Illinois Tells Square To Stop Taking Payments

The state of Illinois has issued a cease-and-desist order to Square, the mobile-payments company.


State regulators wrote in the order (PDF) that Square is "engaged in the business of transmitting money without a license."

Thomas Noyes, a former Citigroup executive, first noticed the order and tweeted about it, then TechCrunch reported it.

Payments is a heavily regulated business, and startups must deal with a patchwork of state regulations as well as federal ones.

Some payments startups have been able to argue that they aren't subject to regulation because licensed banks or other financial institutions actually handle the funds in question.

In its home state of California, after initially arguing that it didn't need a money-transmitter license, Square decided to seek a licensewhich it recently obtained.

Regulations vary widely by state, but ultimately it may be hard for Square to argue that it's somehow a money transmitter in one state and not a money transmitter in another.

While Square faces fines of $1,000 a day for violating the order, it is likely that those fines will be waived if the company and regulators ultimately come to an agreement on how Square should be licensed.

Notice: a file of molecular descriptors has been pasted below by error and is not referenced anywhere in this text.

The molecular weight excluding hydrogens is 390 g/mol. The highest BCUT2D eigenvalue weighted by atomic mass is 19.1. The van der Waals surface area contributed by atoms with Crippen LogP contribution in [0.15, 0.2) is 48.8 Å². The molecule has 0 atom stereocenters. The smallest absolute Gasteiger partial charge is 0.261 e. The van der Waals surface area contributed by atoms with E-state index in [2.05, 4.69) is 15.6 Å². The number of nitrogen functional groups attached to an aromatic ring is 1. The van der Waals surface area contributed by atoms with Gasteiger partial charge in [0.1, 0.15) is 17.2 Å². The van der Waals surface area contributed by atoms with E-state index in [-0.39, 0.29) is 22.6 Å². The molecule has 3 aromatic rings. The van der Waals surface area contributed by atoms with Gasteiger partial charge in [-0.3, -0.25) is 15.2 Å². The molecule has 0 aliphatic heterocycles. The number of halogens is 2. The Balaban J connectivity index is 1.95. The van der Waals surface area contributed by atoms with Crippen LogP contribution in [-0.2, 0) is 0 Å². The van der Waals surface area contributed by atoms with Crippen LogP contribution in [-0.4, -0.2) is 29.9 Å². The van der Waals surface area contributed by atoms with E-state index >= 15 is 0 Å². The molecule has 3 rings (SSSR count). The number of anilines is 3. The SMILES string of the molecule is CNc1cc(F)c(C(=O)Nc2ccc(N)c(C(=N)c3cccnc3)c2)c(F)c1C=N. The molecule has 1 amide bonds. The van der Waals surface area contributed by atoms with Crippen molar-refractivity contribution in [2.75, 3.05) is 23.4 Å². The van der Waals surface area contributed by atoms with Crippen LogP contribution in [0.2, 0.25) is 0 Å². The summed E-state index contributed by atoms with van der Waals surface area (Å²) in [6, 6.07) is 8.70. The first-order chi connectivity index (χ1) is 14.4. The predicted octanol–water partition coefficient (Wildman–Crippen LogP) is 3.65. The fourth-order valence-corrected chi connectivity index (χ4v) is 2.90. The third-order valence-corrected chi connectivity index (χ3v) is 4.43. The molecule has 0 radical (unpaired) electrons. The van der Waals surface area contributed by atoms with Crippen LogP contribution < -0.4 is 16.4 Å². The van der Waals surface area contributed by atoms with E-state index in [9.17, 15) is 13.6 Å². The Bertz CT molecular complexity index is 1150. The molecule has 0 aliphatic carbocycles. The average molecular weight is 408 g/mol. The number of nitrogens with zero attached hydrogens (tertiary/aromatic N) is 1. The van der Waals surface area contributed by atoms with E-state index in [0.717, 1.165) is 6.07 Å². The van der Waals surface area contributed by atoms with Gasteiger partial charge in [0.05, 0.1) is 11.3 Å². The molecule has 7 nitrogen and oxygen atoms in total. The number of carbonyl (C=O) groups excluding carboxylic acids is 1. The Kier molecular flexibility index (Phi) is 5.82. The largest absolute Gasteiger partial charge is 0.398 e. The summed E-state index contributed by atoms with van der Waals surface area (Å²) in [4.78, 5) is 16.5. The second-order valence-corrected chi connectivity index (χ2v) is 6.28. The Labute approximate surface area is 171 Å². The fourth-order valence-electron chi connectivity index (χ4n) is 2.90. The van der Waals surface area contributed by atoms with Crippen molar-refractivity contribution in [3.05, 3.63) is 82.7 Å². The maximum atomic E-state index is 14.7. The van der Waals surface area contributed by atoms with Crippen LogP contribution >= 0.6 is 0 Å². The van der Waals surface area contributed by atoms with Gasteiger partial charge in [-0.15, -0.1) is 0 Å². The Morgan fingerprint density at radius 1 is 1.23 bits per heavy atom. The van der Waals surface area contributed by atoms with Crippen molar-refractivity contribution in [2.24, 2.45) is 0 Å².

Square, which said in a statement that it has held conversations with Illinois regulators for "several months," may ultimately be forced to get a license in Illinois as well.

That's because Square recently entered the gift-card business, creating digital gift cards that customers can buy for specific merchants.

Gift cards are deemed stored-value instruments under many state laws, including Illinois code, by our reading.

Illinois's cease-and-desist order specifically mentions these digital gift cards as a concern.

PayPal, when it was a young startup, faced similarly regulatory battles. Louisiana issued a cease-and-desist order against it in 2002. Ultimately, PayPal got licensed in all 50 states and in other jurisdictions overseas. (It even owns a bank in Europe to better comply with regulations.)

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